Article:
If I sow seeds from red poppies (from my mother’s garden) now (in July) will they germinate this year? Should I just leave them to self-seed or do I have to save the seeds and sow them next spring?
Although poppies adapt to all climate zones, you may need to experiment to find the right time to plant the variety you have on hand. The best time to plant is when the poppies have fully gone to seed (and would self-seed themselves – according to Mother Nature’s timetable) – this could be in the early fall or early spring.
In some cases, either of these times may work. If you don’t know when your poppies would self-seed, you can experiment by sowing some seeds in July, as some plants may germinate next spring, and some of the seeds in the fall. Save half the seeds in the refrigerator to plant the next spring, once the soil becomes workable.
Prepare the ground by putting compost or soil over the surface, and working it in lightly. The poppy seeds are so tiny, it’s best to just sprinkle them lightly over the surface of the soil (you can mix them with sand to make this easier) and tamp the soil down over them a bit with your hands. Don’t bury them, as they need some sunlight. Make sure the seeds scatter nicely so they don’t end up in clumps, as the emerging seedlings would crowd each other and have to compete and, so would not grow large.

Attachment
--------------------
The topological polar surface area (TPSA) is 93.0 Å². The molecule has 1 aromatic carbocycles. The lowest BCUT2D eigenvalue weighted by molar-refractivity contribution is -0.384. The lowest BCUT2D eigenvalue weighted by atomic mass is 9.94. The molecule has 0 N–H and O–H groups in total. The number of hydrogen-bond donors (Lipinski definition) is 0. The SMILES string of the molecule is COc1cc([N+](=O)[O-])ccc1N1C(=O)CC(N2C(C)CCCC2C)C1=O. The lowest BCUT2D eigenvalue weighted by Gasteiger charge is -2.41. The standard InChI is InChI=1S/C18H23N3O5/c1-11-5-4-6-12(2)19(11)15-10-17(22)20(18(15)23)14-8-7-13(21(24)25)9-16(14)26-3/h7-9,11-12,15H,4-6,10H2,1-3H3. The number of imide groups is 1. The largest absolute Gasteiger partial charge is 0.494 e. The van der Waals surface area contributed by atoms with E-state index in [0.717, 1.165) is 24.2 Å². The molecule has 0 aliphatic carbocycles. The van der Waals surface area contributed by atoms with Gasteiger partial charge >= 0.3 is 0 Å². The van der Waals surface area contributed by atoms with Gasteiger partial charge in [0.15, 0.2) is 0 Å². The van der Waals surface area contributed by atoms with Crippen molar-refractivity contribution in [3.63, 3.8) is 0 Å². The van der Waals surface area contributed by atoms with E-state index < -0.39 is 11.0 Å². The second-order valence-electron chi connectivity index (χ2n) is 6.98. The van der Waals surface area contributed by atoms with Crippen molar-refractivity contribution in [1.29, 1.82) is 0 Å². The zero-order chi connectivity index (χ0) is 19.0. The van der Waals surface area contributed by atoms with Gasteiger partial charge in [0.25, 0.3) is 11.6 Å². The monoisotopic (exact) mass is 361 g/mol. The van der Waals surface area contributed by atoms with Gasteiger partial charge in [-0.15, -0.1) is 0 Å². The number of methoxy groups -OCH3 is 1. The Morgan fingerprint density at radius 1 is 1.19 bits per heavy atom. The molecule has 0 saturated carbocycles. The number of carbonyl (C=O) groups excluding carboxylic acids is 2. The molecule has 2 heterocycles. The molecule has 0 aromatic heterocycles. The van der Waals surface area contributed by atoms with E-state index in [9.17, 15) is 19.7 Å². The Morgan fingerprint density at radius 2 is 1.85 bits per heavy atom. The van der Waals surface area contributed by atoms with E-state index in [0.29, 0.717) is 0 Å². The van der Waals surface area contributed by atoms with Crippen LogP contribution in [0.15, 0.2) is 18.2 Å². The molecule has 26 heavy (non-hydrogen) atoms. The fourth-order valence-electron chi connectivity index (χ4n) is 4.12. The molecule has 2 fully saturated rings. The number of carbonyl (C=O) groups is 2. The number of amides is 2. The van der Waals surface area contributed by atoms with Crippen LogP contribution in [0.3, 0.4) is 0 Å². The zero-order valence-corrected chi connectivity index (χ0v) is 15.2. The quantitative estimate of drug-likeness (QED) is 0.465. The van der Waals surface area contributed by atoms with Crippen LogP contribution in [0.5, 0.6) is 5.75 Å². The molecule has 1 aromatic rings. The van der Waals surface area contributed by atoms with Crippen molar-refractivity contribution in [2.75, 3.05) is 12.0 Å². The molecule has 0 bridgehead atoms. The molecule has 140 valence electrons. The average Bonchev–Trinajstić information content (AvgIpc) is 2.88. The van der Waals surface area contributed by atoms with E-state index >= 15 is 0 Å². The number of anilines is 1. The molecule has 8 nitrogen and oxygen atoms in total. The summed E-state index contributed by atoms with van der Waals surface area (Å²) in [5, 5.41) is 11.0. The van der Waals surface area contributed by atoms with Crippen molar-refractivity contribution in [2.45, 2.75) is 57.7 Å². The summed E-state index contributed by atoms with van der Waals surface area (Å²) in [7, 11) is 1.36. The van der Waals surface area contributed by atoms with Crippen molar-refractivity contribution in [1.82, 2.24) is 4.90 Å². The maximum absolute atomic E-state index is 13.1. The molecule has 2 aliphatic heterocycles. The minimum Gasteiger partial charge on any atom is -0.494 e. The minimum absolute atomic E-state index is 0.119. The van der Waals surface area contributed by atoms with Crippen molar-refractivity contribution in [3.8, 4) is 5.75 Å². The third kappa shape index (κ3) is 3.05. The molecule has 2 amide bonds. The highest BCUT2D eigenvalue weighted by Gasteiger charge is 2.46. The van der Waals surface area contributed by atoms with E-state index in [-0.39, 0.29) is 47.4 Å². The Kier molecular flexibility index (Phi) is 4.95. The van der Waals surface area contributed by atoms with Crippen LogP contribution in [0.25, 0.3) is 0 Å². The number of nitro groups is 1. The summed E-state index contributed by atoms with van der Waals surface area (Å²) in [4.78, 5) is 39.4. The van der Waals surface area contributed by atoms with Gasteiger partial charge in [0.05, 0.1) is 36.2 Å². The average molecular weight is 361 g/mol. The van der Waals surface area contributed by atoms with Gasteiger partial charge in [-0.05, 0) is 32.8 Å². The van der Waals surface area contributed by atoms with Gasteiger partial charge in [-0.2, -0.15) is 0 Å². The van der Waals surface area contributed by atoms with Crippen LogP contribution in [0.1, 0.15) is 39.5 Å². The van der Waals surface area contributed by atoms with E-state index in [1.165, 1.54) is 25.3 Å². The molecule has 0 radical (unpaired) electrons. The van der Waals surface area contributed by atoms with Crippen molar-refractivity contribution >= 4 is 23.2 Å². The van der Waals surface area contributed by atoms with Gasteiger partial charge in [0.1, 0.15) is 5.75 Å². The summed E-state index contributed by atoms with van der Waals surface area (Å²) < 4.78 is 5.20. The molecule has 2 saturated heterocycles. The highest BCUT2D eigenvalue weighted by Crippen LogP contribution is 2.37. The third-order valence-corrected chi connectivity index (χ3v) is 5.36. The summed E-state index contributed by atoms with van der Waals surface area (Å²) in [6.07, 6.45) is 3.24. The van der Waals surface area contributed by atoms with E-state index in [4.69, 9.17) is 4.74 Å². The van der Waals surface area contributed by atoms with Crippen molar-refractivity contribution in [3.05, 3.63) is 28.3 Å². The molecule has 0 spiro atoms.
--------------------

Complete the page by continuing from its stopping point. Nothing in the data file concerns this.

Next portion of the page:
Remember that poppies don’t like to be transplanted, so moving them as they emerge is not an option. The flowers should come up in the spring when the soil warms up and will reseed themselves each year. You should not have to plant the poppies again. If the seed you sow in spring does not germinate after a few weeks, fork the ground over gently to bring the seeds to the surface – the sunlight might help to trigger them to germinate.
Here’s a good overview of how to sow poppy seeds (note that many gardening sites mention spring and/or fall sowing):
Colorado State University – Extension2003: The Year of the Poppy https://www.coopext.colostate.edu/4dmg/Whats/2003popy.htm